education

Choosing Insulin-Injection Sites

Choosing a good site for your insulin shot means more than choosing a spot that’s not bony or unreachable. It also means knowing how insulin absorbs from different areas and choosing a spot with the speed you need.


Why changing site is a good idea

Changing shot locations is called "site rotation". There are two reasons to rotate:

• 

Using the same site over and over can damage the tissue under the skin. (human insulins are less likely to cause such damage)

Different body regions differ in how they absorb insulin. So changing sites lets you fine-tune your insulin absorption to your life.


The four body regions

For most people, four body areas have enough fat to inject into: the abdomen, buttocks, thighs, and upper arms.

The abdomen absorbs insulin the fastest. The arms are pretty fast, too. In contrast, the buttocks are slower, and thighs are the slowest. The abdomen has the most predictable absorption. Absorption in arms, buttocks, and thighs varies more.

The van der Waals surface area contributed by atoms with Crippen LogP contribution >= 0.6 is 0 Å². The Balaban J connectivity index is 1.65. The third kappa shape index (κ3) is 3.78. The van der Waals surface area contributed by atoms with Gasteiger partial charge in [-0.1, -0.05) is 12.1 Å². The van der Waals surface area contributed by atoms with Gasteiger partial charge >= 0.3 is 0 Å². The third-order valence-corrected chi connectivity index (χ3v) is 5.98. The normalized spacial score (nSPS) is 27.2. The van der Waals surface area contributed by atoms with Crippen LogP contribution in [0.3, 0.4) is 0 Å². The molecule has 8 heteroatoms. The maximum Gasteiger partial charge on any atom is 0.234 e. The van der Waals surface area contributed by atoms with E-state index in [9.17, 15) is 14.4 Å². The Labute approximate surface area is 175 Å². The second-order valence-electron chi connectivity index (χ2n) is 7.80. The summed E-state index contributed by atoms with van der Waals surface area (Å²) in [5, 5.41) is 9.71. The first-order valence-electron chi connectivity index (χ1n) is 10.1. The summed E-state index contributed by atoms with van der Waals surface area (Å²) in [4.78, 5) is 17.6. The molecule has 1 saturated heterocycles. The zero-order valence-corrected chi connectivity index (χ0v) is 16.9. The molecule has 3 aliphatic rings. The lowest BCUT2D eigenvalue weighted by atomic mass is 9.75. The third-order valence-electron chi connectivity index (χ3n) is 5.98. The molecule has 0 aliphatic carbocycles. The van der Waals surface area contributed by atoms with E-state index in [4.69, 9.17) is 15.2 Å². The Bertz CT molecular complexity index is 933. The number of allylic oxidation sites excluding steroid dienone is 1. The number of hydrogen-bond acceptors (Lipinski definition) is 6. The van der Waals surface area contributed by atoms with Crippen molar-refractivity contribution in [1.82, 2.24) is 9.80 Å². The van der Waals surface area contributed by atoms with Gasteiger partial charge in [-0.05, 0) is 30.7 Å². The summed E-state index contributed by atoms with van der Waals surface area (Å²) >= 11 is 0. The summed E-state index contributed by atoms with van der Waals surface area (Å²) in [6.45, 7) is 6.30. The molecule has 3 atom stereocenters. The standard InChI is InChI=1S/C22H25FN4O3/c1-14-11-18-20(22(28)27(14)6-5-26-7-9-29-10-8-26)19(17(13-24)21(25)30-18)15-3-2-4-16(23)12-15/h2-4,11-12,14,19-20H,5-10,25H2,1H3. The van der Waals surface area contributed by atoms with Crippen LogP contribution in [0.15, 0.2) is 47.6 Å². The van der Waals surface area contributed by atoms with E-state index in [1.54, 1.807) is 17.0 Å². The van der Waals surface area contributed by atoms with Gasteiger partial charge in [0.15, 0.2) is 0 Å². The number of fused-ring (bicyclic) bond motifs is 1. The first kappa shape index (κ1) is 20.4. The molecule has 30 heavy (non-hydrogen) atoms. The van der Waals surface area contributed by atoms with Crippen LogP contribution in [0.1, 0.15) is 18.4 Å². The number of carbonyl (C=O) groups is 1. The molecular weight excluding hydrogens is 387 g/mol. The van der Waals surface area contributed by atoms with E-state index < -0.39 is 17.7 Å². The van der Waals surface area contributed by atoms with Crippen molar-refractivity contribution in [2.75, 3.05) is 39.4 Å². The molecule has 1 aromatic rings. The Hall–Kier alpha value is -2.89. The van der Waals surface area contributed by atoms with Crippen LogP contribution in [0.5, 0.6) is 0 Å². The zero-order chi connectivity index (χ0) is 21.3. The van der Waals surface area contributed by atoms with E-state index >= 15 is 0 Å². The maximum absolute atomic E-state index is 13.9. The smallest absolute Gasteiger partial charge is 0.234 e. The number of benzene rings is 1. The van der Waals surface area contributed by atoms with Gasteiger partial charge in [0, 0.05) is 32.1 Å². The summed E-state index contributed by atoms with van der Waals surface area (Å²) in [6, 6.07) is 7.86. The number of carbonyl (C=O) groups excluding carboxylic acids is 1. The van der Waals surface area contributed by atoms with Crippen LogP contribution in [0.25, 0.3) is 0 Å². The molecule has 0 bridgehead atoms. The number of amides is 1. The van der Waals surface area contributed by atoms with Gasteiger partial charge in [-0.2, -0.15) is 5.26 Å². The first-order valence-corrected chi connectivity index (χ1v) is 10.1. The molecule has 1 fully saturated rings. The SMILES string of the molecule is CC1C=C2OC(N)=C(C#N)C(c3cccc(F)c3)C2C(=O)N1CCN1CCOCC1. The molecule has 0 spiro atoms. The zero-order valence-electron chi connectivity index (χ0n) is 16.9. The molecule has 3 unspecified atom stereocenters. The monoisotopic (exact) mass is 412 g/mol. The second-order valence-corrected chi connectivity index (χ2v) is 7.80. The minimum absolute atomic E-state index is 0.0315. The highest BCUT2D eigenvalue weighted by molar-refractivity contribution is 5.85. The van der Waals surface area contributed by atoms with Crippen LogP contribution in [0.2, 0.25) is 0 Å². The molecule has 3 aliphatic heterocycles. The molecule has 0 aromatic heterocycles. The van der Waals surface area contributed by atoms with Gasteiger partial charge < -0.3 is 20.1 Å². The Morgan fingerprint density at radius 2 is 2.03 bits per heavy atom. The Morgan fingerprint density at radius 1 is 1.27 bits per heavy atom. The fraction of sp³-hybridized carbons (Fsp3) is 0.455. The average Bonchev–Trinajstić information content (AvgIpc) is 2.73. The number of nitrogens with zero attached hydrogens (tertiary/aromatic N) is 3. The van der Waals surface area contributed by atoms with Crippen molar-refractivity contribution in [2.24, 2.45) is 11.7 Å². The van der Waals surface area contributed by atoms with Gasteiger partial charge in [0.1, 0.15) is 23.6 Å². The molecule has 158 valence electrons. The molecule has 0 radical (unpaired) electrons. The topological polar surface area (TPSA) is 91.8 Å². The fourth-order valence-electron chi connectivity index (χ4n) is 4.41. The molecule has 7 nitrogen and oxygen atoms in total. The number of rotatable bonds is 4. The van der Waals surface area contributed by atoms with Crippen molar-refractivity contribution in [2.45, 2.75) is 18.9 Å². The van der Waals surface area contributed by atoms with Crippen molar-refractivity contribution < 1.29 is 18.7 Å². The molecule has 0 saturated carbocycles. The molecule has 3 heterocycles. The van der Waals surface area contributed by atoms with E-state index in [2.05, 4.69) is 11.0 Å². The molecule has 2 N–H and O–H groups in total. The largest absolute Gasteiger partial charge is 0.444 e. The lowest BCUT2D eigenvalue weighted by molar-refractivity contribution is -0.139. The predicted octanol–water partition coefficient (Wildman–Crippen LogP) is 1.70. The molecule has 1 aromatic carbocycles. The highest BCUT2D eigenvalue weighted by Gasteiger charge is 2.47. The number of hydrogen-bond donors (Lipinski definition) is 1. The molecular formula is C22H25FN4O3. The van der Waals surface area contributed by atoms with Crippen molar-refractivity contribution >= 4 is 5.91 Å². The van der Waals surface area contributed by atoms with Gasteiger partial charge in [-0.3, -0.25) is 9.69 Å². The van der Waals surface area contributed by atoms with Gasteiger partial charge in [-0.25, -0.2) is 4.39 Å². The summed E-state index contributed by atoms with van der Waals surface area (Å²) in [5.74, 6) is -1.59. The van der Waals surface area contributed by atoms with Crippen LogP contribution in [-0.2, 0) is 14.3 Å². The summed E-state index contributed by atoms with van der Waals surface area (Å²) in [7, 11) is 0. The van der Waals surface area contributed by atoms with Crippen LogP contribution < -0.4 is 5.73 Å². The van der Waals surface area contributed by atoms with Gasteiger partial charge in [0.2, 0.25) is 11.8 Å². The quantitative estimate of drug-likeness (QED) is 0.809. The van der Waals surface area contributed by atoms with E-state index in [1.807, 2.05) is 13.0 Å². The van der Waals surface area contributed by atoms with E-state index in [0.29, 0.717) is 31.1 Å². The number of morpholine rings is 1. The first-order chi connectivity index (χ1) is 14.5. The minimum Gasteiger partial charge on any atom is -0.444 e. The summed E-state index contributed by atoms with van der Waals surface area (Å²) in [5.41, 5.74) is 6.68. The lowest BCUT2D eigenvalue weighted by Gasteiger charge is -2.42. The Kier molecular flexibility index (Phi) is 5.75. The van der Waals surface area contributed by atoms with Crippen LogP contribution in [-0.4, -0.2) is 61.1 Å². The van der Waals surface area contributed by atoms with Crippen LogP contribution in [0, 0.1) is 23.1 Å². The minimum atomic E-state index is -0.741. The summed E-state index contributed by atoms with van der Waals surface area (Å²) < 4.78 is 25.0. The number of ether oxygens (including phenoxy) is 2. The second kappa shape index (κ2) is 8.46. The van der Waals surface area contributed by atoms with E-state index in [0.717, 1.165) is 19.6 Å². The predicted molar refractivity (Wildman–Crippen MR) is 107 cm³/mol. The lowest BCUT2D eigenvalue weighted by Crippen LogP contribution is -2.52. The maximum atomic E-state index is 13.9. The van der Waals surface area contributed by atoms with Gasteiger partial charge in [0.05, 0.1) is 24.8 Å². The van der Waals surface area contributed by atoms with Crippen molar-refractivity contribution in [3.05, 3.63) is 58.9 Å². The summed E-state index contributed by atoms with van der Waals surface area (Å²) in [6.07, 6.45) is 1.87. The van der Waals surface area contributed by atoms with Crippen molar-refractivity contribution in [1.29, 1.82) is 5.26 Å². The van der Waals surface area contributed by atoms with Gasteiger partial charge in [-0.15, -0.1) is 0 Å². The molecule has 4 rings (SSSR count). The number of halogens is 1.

To take advantage of these differences, try:

• 

Taking breakfast and lunch shots in the arms or abdomen so that the insulin is ready for use quickly.

Taking dinner and bedtime shots in the thighs and buttocks so that the insulin covers the night better.

Each person is unique. You may respond differently than the average person to injections in the different sites. So it’s worthwhile to track your glucose levels with care when you first start site rotation. Work with your doctor or diabetes educator to find out which regions give you the best control at different times of the day.


Injection pointers

• 

Use the outside part of your arms.

Use the tops and outside part of your thighs.

Within each body region, rotate sites. For example, start each Monday on the right side of your abdomen and work your way to the left side by Sunday.

Each shot should be at least a finger’s width distant from the previous shot in that region.

Whatever plan you choose, be consistent. You can then predict when your insulin will peak and plan your food and exercise schedule to match. Randomly choosing sites will cause ups and downs in your glucose.

Don’t inject into a region that has been exercised recently or will be soon. Exercising increases blood flow and makes long-acting insulin get absorbed faster than usual.

Never inject into muscle.

Don’t inject near a mole or scar.

If you get a lumpy fat deposit where you inject, avoid that lump in the future. Insulin does not absorb as well from these lumps.
Educational Treatment Unit
education > treatment > insulin